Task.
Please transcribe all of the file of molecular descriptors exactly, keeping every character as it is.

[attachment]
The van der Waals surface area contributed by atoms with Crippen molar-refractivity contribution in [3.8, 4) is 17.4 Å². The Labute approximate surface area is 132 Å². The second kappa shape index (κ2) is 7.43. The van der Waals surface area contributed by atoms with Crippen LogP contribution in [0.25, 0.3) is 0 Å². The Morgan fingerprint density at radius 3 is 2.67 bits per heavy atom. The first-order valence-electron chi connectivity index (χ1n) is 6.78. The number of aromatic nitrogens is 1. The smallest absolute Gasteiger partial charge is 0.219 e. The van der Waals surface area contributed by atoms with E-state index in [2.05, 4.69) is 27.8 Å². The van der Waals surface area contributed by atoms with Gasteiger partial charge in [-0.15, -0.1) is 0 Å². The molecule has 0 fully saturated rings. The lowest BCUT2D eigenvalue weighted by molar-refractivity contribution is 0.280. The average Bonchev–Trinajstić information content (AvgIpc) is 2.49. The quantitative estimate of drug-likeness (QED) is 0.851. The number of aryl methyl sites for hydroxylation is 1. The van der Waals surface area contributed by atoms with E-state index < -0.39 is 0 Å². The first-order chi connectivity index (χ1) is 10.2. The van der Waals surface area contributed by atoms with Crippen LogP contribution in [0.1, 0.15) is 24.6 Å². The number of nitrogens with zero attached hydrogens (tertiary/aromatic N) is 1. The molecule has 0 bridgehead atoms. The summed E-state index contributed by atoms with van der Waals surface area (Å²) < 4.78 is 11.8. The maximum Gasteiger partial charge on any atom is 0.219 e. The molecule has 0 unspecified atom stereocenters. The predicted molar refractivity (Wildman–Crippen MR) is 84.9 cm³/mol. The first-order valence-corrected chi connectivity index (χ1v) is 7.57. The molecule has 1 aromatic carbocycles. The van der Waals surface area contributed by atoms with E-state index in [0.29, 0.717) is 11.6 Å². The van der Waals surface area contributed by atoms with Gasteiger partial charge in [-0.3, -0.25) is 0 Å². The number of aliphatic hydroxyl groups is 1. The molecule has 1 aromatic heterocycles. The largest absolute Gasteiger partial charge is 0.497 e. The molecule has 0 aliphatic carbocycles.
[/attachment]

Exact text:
The van der Waals surface area contributed by atoms with Crippen molar-refractivity contribution in [3.8, 4) is 17.4 Å². The Labute approximate surface area is 132 Å². The second kappa shape index (κ2) is 7.43. The van der Waals surface area contributed by atoms with Crippen LogP contribution in [0.25, 0.3) is 0 Å². The Morgan fingerprint density at radius 3 is 2.67 bits per heavy atom. The first-order valence-electron chi connectivity index (χ1n) is 6.78. The number of aromatic nitrogens is 1. The smallest absolute Gasteiger partial charge is 0.219 e. The van der Waals surface area contributed by atoms with E-state index in [2.05, 4.69) is 27.8 Å². The van der Waals surface area contributed by atoms with Gasteiger partial charge in [-0.15, -0.1) is 0 Å². The molecule has 0 fully saturated rings. The lowest BCUT2D eigenvalue weighted by molar-refractivity contribution is 0.280. The average Bonchev–Trinajstić information content (AvgIpc) is 2.49. The quantitative estimate of drug-likeness (QED) is 0.851. The number of aryl methyl sites for hydroxylation is 1. The van der Waals surface area contributed by atoms with E-state index < -0.39 is 0 Å². The first-order chi connectivity index (χ1) is 10.2. The van der Waals surface area contributed by atoms with Crippen LogP contribution in [0.1, 0.15) is 24.6 Å². The number of nitrogens with zero attached hydrogens (tertiary/aromatic N) is 1. The molecule has 0 bridgehead atoms. The summed E-state index contributed by atoms with van der Waals surface area (Å²) < 4.78 is 11.8. The maximum Gasteiger partial charge on any atom is 0.219 e. The molecule has 0 unspecified atom stereocenters. The predicted molar refractivity (Wildman–Crippen MR) is 84.9 cm³/mol. The first-order valence-corrected chi connectivity index (χ1v) is 7.57. The molecule has 1 aromatic carbocycles. The van der Waals surface area contributed by atoms with E-state index in [0.29, 0.717) is 11.6 Å². The van der Waals surface area contributed by atoms with Gasteiger partial charge in [-0.3, -0.25) is 0 Å². The number of aliphatic hydroxyl groups is 1. The molecule has 1 aromatic heterocycles. The largest absolute Gasteiger partial charge is 0.497 e. The molecule has 0 aliphatic carbocycles.